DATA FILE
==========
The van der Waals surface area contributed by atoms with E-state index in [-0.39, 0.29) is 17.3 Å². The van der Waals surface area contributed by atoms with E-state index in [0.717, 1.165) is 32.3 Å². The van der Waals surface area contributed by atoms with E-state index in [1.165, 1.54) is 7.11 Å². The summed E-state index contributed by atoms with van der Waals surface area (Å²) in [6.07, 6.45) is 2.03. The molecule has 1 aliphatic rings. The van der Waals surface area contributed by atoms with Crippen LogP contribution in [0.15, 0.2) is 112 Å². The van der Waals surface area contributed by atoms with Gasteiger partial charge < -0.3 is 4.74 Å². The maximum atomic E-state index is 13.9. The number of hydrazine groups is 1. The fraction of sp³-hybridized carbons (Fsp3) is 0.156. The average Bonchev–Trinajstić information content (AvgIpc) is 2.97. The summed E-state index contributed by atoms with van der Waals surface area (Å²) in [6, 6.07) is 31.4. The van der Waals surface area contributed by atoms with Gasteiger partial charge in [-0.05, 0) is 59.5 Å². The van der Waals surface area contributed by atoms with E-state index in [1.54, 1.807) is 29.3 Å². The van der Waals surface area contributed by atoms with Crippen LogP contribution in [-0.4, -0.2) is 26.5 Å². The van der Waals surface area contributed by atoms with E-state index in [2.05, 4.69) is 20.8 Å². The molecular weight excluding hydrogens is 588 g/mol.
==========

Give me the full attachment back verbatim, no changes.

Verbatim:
The van der Waals surface area contributed by atoms with E-state index in [-0.39, 0.29) is 17.3 Å². The van der Waals surface area contributed by atoms with E-state index in [0.717, 1.165) is 32.3 Å². The van der Waals surface area contributed by atoms with E-state index in [1.165, 1.54) is 7.11 Å². The summed E-state index contributed by atoms with van der Waals surface area (Å²) in [6.07, 6.45) is 2.03. The molecule has 1 aliphatic rings. The van der Waals surface area contributed by atoms with Crippen LogP contribution in [0.15, 0.2) is 112 Å². The van der Waals surface area contributed by atoms with Gasteiger partial charge < -0.3 is 4.74 Å². The maximum atomic E-state index is 13.9. The number of hydrazine groups is 1. The fraction of sp³-hybridized carbons (Fsp3) is 0.156. The average Bonchev–Trinajstić information content (AvgIpc) is 2.97. The summed E-state index contributed by atoms with van der Waals surface area (Å²) in [6, 6.07) is 31.4. The van der Waals surface area contributed by atoms with Gasteiger partial charge in [-0.05, 0) is 59.5 Å². The van der Waals surface area contributed by atoms with E-state index in [1.54, 1.807) is 29.3 Å². The van der Waals surface area contributed by atoms with Crippen LogP contribution in [-0.4, -0.2) is 26.5 Å². The van der Waals surface area contributed by atoms with E-state index in [2.05, 4.69) is 20.8 Å². The molecular weight excluding hydrogens is 588 g/mol.